"Let not your prowess shine like a candle in the street, for it will burn out quickly.  Keep it silent, hidden, and use it sparingly, only when most needed."



On the 10th of the 10th, when the sky had just brightened, a horn blared lowly across Falik Plains. One tower of smoke rose after another amidst the camp’s forest of tents.

A fog rose from the rivers as dawn broke. The men screamed, cursed, and yelled. Metal clashed, horses neighed, and sounds of all kinds mixed together in a chaotic ensemble.

The day had come. Duke Cobleit woke early, or, more accurately, had yet to sleep. The day’s battle would decide both Unions’ fate. He couldn’t afford neglect. Stress weighed on him eternally. He had the advantage in numbers, so he could not understand why the enemy would choose to confront them on the field, in the open, where the terrain offered no advantage to either side. But he knew Duke Norton was no idiot, he would not do this without reason.

All the intelligence said House Norton only had three legions and a brigade of knights to field. They should number just 150 thousand at best. Cobleit didn’t count the Free Union troops of Whitelion legion, which King Andinaq had sent as reinforcements, they were not worth much and could not change the outcome of the battle.

House Norton was his true enemy. However, they had remained in their camp for the whole month. While the higher-ups wouldn’t claim they knew the Nortons inside out, they knew their specialties. House Norton had the advantage when it came to ranged weaponry. They used steel ballistae and catapults to break up their opponents’ formations before charging in with cavalry. This was how Tigersoar had defeated their 100 thousand reinforcements in Kanbona with only 40 thousand.

The mere thought of House Norton’s ballistae and catapults infuriated Cobleit. The big-six restored Wessia so they could produce House Norton’s weapons from the blueprints they’d stolen. It wasn’t that Twinhead Dragon didn’t want to just abandon them. It couldn’t, because the other five merchant guilds didn’t want to. Their compromise was to reform Wessia, this time, however, each of the guilds owned a tenth of Wessia just like they did Invincible.

Despite that, the new guild still disappointed. They had the real ballistae and catapults, but they couldn’t forge the same elastic steel. They spent over 500 thousand gold Fordes but the research still failed. They only produced barely functional arms that couldn’t compare.

Luckily they could counter the enemy’s ballistae with shield carts. Only the catapults were trouble. House Norton were experts at combining the two weapons in combat. The Trade Union’s forces had brainstormed many countermeasures, but only two were reliable. They were the elastic shield-carts, and long-armed trebuchets.

The elastic shield-carts were the result of a spark of inspiration from the carpenters that built the normal shield-carts. Normal giant shield-carts were mainly used to defend against ballista bolts, so they had to be firm. But that made them useless against rocks. In fact, the harder they were, the easier they broke. One of the carpenters had the bright idea of using bamboo, an elastic material, to support the shields. Not only did it increase its strength, but also made it possible to stop medium rocks. Heavy rocks were still a problem though.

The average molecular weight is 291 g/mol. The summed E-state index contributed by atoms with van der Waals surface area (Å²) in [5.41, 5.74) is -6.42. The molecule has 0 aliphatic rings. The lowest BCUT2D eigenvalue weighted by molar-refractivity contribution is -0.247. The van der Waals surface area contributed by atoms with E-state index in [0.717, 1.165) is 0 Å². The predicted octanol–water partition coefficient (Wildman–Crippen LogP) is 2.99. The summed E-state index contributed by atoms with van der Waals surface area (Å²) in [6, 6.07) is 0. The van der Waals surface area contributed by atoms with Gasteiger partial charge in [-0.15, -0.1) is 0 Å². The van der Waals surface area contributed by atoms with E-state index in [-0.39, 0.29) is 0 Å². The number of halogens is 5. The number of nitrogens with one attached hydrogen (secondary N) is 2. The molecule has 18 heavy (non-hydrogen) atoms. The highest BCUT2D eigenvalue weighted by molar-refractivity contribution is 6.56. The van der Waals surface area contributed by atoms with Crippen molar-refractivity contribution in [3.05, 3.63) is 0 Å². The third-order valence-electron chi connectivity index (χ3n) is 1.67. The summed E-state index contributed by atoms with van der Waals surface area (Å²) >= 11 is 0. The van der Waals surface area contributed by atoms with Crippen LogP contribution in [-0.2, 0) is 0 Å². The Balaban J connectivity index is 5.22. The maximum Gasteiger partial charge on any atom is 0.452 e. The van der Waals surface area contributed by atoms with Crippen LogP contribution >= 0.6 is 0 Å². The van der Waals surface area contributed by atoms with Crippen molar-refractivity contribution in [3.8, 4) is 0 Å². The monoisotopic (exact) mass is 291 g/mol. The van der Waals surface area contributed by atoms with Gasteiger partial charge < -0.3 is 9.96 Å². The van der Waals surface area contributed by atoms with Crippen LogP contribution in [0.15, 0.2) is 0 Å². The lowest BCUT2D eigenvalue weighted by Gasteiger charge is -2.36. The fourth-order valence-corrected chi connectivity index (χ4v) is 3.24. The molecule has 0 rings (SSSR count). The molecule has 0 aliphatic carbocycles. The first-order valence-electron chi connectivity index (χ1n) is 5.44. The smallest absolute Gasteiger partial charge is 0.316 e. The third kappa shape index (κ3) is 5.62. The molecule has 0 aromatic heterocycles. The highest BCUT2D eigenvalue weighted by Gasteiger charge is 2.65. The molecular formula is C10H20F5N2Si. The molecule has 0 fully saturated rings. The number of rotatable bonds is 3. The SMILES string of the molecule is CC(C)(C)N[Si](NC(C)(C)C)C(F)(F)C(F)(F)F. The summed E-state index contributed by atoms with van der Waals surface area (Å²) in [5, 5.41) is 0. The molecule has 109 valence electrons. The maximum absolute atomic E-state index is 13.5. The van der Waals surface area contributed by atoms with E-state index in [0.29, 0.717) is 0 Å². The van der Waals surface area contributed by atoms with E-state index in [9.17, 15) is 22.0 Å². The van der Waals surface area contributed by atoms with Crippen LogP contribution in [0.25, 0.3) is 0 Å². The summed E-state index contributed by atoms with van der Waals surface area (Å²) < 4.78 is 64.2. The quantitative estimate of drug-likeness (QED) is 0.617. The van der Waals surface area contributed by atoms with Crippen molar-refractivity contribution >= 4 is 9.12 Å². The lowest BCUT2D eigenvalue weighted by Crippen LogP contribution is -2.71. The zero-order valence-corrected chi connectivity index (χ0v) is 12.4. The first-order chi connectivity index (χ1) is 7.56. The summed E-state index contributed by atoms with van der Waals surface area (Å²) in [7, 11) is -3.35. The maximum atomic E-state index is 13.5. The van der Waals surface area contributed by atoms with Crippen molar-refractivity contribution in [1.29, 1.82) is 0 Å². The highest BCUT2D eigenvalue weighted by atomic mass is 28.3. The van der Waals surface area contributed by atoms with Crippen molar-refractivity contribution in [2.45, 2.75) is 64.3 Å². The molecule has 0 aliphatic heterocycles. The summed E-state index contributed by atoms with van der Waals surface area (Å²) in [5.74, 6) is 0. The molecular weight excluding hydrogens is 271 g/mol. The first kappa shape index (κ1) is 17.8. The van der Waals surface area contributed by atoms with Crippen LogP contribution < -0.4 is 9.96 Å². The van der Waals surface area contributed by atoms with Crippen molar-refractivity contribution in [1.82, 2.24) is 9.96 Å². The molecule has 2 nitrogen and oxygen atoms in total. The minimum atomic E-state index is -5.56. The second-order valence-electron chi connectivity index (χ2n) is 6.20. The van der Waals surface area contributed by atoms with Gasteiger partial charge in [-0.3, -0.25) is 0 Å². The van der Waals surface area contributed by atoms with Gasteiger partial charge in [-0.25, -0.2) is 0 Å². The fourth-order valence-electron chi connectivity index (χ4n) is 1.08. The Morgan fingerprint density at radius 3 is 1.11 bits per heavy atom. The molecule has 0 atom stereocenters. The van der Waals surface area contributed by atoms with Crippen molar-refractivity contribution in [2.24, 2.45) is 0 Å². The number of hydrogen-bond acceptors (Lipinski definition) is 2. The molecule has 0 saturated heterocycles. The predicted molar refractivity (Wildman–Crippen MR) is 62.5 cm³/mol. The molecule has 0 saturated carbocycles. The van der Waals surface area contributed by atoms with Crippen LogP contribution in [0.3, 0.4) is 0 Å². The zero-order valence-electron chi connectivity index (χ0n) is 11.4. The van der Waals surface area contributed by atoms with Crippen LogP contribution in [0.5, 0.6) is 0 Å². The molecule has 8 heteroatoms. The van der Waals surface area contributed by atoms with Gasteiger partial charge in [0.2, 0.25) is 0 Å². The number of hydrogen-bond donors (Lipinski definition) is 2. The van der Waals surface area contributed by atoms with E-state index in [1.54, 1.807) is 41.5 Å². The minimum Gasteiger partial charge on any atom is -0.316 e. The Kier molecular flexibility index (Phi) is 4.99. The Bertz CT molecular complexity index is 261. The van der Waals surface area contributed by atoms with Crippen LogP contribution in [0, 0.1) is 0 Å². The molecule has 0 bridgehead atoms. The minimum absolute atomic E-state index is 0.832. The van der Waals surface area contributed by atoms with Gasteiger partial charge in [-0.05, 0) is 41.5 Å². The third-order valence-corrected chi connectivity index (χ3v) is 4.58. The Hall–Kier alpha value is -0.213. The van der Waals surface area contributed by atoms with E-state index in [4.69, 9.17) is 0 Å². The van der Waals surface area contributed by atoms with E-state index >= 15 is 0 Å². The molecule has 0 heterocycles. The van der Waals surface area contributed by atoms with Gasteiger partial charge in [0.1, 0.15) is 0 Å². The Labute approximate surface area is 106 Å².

With most of the ranged weapons nullified, they could rely on high tiers to eliminate enemy commanding officers and destroy their command infrastructure. They’d crumble soon after. The only problem was that they still had to cover a great distance under fire and casualties were unavoidable.

So far, the best way to stop the enemy’s catapults was their long-armed trebuchets. They could launch stones up to 30 kilograms 400 meters. They fired slower and couldn’t be moved, but they could match the enemy’s range and keep them at occupied. He did not hope they could defeat the enemy catapults, he just wanted them to divert attention away from his forces as they closed in.

The old times were far better... We’d just meet on the field and charge at one another. We might shoot a few volleys of arrows before we engaged in close quarters, but things were nice and simple. House Norton has ruined everything. We can’t get even get close to them normally. We’d just get wiped out as we approached. Even fighting from city walls is little better. They just smash the walls down over a couple of days and storm in...

“Please enjoy your meal, Your Grace,” said his attendant as he served breakfast.

Cobleit didn’t have much of an appetite. He took a few bites and fiddle around with the rest for a few minutes before giving up.

“Sollerson, anything happening on the other side?”

Sollerson was his trusted attendant. The man had been by his side for 20 years. He trusted the man implicitly.

“No, Your Grace. Apart from the mound they built two days ago, nothing has happened. The scouts said they have started to cook.”

The enemy built a small mound five kilometers from Bluwek, but nothing had happened since. The higher-ups thought they were setting up defensive fortifications, but it didn’t really seem like it. Cobleit couldn’t understand what Duke Norton was thinking. Maybe he wanted to use it to give him a better view of the battle? It certainly couldn’t be used for anything else. Some had suggested that he might want to use it to increase his catapults’ range, but it wasn’t tall enough to make much of a difference.